2+2 Does Not Equal Fair: University Copyright Policies at Risk

2+2 Does Not Equal Fair: University Copyright Policies at Risk

University fair use policies were dealt a blow in October when the U.S. Court of Appeals for the 11th Circuit reversed the District Court ruling in Cambridge Press v Georgia State University (GSU).

Cambridge Press alleged that GSU’s policy allowing professors to make digital excerpts available to students infringed their copyrights. The District Court had held that Cambridge Press failed to establish many instances of infringement and that the fair use defence applied in many others, leaving only 5 instances of infringement remaining.

The Court of Appeal held that the District Court’s methodology for weighing the four fair use factors combined with the erroneous application of factors two and three resulted in a legally flawed analysis. Moreover, the court should have taken a more holistic analysis and erred in giving each of the factors equal weight. Each time an excerpt fell within 10 percent or one chapter the lower court automatically held the third factor favoured fair use. Thus thirty-five of the forty-eight instances of copying were fair use by virtue of this alone, unless the factors resulted in a tie, in which case the court revisited analysis of the factors and reviewing and reweighing them for the specific work. The appeal decision focused on the case-by-case nature of a fair use analysis and rejected what it called the District Court’s “mechanical” application of the factors.

The ruling may have implications for many universities in the United States. The case directly implicated GSU’s fair use policy, which included a mechanical “Fair Use Checklist” based on the analysis performed by the courts. If more than half of the factors in the checklist were in favour of fair use then professors could post the materials online. If it did not, then they had to seek permission from the rights holder. Many universities have policies similar to GSU that use the 10 percent or one chapter rule which was developed by the “Agreement on Guidelines for Classroom Copying in Not-for-Profit Educational Institutions With Respect to Books and Periodicals.” In this case, the court held that the District Court was wrong to mechanically find that any use that fell within this guideline meant that factor three weighed in favour of fair use and did not require further analysis. Instead, the court held that each individual use must be considered in proportion to the whole with reference to the guidelines.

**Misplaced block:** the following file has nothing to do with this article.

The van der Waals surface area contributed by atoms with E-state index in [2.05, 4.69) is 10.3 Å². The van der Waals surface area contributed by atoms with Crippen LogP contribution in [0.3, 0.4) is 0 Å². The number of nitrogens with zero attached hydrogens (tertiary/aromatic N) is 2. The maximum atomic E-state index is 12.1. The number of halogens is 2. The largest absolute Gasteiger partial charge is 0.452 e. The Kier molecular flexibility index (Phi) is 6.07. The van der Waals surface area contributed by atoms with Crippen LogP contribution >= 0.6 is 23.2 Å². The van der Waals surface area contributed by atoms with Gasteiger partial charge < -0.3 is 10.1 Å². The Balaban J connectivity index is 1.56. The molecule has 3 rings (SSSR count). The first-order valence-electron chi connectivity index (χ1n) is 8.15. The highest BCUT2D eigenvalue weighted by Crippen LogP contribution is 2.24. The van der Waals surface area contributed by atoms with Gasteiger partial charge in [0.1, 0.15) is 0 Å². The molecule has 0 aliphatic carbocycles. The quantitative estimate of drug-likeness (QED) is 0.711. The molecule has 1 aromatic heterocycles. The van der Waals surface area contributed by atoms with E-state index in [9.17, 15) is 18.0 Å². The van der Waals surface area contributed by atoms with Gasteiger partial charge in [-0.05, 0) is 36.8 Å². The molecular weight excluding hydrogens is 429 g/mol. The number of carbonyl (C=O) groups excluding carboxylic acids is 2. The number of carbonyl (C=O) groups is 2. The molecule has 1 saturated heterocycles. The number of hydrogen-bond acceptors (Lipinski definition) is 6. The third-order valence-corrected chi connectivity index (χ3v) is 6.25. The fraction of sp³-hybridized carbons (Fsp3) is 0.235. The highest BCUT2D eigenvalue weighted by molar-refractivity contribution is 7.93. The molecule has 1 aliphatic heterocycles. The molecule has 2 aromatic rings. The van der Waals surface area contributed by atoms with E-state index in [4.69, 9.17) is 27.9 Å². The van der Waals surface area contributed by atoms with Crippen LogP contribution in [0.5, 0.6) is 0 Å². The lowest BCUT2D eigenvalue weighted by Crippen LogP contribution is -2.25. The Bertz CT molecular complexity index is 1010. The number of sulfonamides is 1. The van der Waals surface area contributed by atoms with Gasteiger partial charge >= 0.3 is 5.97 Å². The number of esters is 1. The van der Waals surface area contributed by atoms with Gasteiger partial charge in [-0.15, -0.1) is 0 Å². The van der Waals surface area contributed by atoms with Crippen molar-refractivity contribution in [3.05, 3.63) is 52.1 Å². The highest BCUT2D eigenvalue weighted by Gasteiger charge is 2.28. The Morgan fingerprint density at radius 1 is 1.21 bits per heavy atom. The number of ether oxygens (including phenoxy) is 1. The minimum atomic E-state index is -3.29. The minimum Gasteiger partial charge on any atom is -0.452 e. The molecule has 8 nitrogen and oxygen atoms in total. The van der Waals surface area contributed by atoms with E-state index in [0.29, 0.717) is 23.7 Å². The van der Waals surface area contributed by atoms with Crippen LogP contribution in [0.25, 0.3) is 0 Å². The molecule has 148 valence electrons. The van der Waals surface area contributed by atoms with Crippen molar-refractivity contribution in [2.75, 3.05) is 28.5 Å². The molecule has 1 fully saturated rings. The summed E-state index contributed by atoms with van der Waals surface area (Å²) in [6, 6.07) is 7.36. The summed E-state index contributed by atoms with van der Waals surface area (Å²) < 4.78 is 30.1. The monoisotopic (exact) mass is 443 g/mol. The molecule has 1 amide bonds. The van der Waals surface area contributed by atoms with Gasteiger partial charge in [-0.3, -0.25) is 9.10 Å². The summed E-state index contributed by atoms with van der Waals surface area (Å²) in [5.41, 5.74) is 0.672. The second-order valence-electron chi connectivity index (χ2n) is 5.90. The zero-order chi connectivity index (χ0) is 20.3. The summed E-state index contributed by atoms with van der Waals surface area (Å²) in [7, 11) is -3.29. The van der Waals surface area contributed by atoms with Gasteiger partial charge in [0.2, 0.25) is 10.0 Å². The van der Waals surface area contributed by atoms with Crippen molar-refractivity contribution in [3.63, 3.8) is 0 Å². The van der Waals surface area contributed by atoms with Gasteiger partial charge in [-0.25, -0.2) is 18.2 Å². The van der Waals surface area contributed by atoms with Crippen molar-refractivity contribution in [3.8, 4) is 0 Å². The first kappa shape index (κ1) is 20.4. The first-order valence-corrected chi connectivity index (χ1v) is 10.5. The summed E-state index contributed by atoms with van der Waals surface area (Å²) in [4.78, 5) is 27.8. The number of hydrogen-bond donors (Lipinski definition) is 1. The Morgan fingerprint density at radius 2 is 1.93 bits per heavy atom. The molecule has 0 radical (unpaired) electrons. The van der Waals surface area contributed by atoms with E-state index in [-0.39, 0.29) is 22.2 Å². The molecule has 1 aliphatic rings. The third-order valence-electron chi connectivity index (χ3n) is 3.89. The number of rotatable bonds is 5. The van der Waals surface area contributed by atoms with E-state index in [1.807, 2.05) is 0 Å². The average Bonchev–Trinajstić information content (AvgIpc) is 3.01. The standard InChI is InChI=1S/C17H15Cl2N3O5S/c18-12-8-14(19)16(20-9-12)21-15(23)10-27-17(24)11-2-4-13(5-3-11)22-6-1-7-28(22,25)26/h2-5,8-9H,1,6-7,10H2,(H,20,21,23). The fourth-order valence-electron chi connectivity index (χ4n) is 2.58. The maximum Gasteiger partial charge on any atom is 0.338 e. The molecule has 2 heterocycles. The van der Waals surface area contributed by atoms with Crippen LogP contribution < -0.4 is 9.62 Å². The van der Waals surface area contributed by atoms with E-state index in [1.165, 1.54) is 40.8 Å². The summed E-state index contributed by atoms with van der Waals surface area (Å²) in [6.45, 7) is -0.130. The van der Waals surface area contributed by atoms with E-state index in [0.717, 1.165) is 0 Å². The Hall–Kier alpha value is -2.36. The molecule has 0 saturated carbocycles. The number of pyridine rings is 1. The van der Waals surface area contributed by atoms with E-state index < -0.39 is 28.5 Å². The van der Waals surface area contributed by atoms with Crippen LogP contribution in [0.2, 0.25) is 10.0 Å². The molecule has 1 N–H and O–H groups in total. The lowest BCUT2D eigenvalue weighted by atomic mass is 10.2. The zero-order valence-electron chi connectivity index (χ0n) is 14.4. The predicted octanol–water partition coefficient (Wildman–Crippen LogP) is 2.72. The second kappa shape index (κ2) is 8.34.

The GSU ruling aligns with case law on fair use and even fair dealing in Canada. In Alberta Education the Supreme Court of Canada held that the Copyright Board was required to determine whether the excerpts used by teachers were fair in proportion to the whole work, which is the same critique the Appeals Court had of the District Court’s decision.  Referencing SOCAN v Bell, Alberta Education also noted that the amount is not quantitative but the aggregate proportion between the excerpt and whole work. The quantification is considered under the character of the dealing per CCH.

The GSU ruling may also be of interest north of the border as the Access Copyright claim against York University develops. Access Copyright alleges that York University’s fair dealing guidelines “authorize and encourage copying that is not supported by the law”. Like GSU, the York policy allows 10% or less of a work or no more than a single chapter or article. However, as pointed out by Michael Geist, this amount is somewhat approved by the Supreme Court, which stated in CCH that “it may be essential to copy and entire academic article or entire juridical decision”. In CCH the Supreme Court found that the access policy placed appropriate limits on the type of copying done by the Law Society and the policy rather than each individual instance of copying may be the subject of analysis. However, as in GSU and Alberta Education the policy itself is not enough to claim fair dealing, the courts will still likely analyze each policy and perhaps even some of the copying taking place under the policy.

The challenge for institutions is to have a policy in place that can be broadly applied while remaining flexible enough to be sensitive to the case-by-case nature of fair dealing. In this respect, the mechanical approach taken by the District Court may have provided a useful standard for universities to work with and depend on when developing fair use policies. Instead, the uncertain nature of the case-by-case analysis often results in overly cautious copying practices and increased risk of infringement suits. This ruling may thus have universities on both sides of the border taking a hard look at their policies.

Allison McLean is a JD Candidate at Osgoode Hall Law School and is enrolled in Osgoode’s Intellectual Property Law and Technology Intensive Program.  As part of the program requirements, students were asked to write a blog on a topic of their choice.